Carioca Canuck
Topic Author
Posts: 632
Joined: Sun Apr 23, 2000 4:03 pm

What Do "Winglet's" Do?

Thu Jun 22, 2000 8:36 am

I must confess that as an aviation enthusiast for the last 3 decades, I have absolutely no idea what aerodynamic benefit these devices give to aircraft.

As they look great.....and I realize that esthetics where not the reason behind it, I would appreciate some explanations.

Muito 'brigado...........

 
cedarjet
Posts: 8103
Joined: Mon May 24, 1999 1:12 am

RE: What Do "Winglet's" Do?

Thu Jun 22, 2000 8:38 am

They are there to stop careless mechanics falling off the end of the wing. This is one of the major contributions to the safety of ground personnel in recent times.
fly Saha Air 707s daily from Tehran's downtown Mehrabad to Mashhad, Kish Island and Ahwaz
 
cedarjet
Posts: 8103
Joined: Mon May 24, 1999 1:12 am

RE: What Do "Winglet's" Do?

Thu Jun 22, 2000 8:40 am

OK OK, they reduce by a high margin the drag from the wingtip, increasing the efficiency of the wing and creating the effect of an extra 10 feet of wingspan (on the 747-400), therefore greater lift.

BTW, the 767-400 has them, contrary to popular belief, but they are almost horizontal. This is the new thing, apparently.
fly Saha Air 707s daily from Tehran's downtown Mehrabad to Mashhad, Kish Island and Ahwaz
 
prebennorholm
Posts: 6445
Joined: Tue Mar 21, 2000 6:25 am

RE: What Do

Thu Jun 22, 2000 9:30 am

Aeh, winglets... The wing generates lift by accellerating air masses downwards. Outside the wing tip the air is of course not accelerated downwards. Therefore the air is put into a rotating "vortex" at the wing tip.
The winglet is not just a plate. It's has a carefully designed profile and its angle to the flight direction is carefully calculated too.
By taking energy from the vortex the winglet works much the same way as a sail on a sailboat. It Takes energy from the vortex and converts it into a little assistance to the engines pulling the aircraft forward.
Since the winglet takes energy from the vortex, it also reduces the vortex energy. And since vortex energy is all "lost lift", then the winglet also makes the wing generate a little more lift.
Exactly the same could have been achieved by a slightly increased wing span. But the further out the lift is generated, the stronger the wing must be. A stronger wing means either a heavier or a thicker wing, and both have negative influence on the aircraft performance.
It's all compromises. But when well designed winglets can save a few percent fuel.
Always keep your number of landings equal to your number of take-offs
 
Carioca Canuck
Topic Author
Posts: 632
Joined: Sun Apr 23, 2000 4:03 pm

RE: What Do "Winglet's" Do?

Thu Jun 22, 2000 9:36 am

Thank you for the explanations.

I now understand the aerodynamic benefits they bring to a design.
 
Jumbofan
Posts: 17
Joined: Thu Jun 08, 2000 8:34 am

RE: What Do "Winglet's" Do?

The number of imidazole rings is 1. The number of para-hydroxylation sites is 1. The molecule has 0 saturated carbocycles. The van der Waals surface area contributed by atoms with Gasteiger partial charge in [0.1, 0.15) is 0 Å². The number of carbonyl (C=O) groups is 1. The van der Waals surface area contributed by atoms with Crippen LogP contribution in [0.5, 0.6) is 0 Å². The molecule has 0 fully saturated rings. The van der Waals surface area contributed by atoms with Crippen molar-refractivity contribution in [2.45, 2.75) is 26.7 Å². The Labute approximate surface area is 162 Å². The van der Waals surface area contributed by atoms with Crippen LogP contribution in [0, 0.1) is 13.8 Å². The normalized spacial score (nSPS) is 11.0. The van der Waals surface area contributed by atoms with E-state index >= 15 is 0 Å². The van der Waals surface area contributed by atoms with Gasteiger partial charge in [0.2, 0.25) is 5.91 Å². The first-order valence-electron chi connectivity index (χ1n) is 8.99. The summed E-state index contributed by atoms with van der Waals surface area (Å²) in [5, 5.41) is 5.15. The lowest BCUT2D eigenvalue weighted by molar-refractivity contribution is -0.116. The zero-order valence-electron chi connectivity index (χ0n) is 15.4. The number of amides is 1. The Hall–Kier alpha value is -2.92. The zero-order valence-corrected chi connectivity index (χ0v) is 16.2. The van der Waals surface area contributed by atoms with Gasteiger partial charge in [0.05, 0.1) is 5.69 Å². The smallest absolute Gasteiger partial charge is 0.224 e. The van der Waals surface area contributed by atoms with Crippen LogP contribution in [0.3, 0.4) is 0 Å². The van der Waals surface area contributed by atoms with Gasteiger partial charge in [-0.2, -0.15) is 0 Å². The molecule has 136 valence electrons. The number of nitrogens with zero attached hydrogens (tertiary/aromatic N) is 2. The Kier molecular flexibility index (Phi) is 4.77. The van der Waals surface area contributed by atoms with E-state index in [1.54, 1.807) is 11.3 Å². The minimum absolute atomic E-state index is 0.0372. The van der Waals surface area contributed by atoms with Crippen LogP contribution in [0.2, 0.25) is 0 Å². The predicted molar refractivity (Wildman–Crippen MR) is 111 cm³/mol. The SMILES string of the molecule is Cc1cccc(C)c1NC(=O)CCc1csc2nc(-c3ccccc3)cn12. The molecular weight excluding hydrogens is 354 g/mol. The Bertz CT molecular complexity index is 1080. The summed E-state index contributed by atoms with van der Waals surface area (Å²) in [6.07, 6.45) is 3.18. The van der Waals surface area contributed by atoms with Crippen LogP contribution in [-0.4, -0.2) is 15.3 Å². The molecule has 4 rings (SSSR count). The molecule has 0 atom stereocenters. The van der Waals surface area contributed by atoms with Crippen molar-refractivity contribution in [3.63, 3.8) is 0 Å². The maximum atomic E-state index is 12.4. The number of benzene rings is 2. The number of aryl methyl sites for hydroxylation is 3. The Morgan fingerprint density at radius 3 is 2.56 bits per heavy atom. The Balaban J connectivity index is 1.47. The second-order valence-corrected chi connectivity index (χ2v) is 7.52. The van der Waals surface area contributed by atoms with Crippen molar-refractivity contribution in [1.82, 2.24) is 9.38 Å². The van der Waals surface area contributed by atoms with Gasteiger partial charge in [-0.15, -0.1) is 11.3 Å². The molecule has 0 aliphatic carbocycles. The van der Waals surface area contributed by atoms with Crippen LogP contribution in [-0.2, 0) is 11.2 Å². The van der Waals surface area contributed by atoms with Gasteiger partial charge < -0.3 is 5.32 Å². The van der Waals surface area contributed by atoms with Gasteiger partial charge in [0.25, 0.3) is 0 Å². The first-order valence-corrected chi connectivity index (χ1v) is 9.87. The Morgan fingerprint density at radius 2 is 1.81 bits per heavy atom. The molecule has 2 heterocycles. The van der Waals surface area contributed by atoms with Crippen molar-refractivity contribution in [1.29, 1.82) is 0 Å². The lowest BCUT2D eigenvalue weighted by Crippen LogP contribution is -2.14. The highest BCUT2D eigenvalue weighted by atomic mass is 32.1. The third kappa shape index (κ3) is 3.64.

Thu Jun 22, 2000 3:56 pm

....therefore allowing shorter wing span and also are great guides for knowing where your wing tip is while taxiing. 
 
crjmech
Posts: 257
Joined: Wed Jun 07, 2000 6:31 am

RE: What Do "Winglet's" Do?

Thu Jun 22, 2000 5:09 pm

Besides providing aerodynamic benefits and acting as mechanic retainers, winglets are great for slowing down positional-awarness challenged bagsmashers and fuelers as they speed by in their vehicles. Think of them as kind of a "shear section" that protects the main structure of the wing from damage. This mostly holds true for CRJ's, but I imagine they could protect a Boeing or Airbus from the occasional run-in with a jetway. But seriously, I found out from the folks at Bombardier that the winglets on the new 700 series RJ have no aerodynamic benefits. Due to the fact the Challenger and CRJ have winglets, they added them on to the 700 for tradition's sake.
Thou shalt mind thine altitude,lest the ground reach up and smite thee.
 
Guest

RE: What Do

Tue Jul 04, 2000 11:03 am

Winglets reduce tip vortices, which reduce drag and thus fuel consumption. A lot of engineering goes into winglet design, they are not there just to look good. With the advances in computers, engineers can now use CFD programs in conjunction with CAD/CAM to design these highly complex curved airfoils. The benefits of retrofiting winglets on a "classic" are thus, including, in some cases, better MGTOW, climb, and cruise perf.
Amazin' what that funny looking winglet can do !
 
tupolev154b2
Posts: 1269
Joined: Mon Jun 26, 2000 9:01 am

RE: What Do "Winglet's" Do?

Tue Jul 04, 2000 12:32 pm

Here is a link where you can find a brief, concise explanation:

http://www.airliners.net/discussions/faq/read.main?id=1

Popular Searches On Airliners.net

Top Photos of Last:   24 Hours  •  48 Hours  •  7 Days  •  30 Days  •  180 Days  •  365 Days  •  All Time

Military Aircraft Every type from fighters to helicopters from air forces around the globe

Classic Airliners Props and jets from the good old days

Flight Decks Views from inside the cockpit

Aircraft Cabins Passenger cabin shots showing seat arrangements as well as cargo aircraft interior

Cargo Aircraft Pictures of great freighter aircraft

Government Aircraft Aircraft flying government officials

Helicopters Our large helicopter section. Both military and civil versions

Blimps / Airships Everything from the Goodyear blimp to the Zeppelin

Night Photos Beautiful shots taken while the sun is below the horizon

Accidents Accident, incident and crash related photos

Air to Air Photos taken by airborne photographers of airborne aircraft

Special Paint Schemes Aircraft painted in beautiful and original liveries

Airport Overviews Airport overviews from the air or ground

Tails and Winglets Tail and Winglet closeups with beautiful airline logos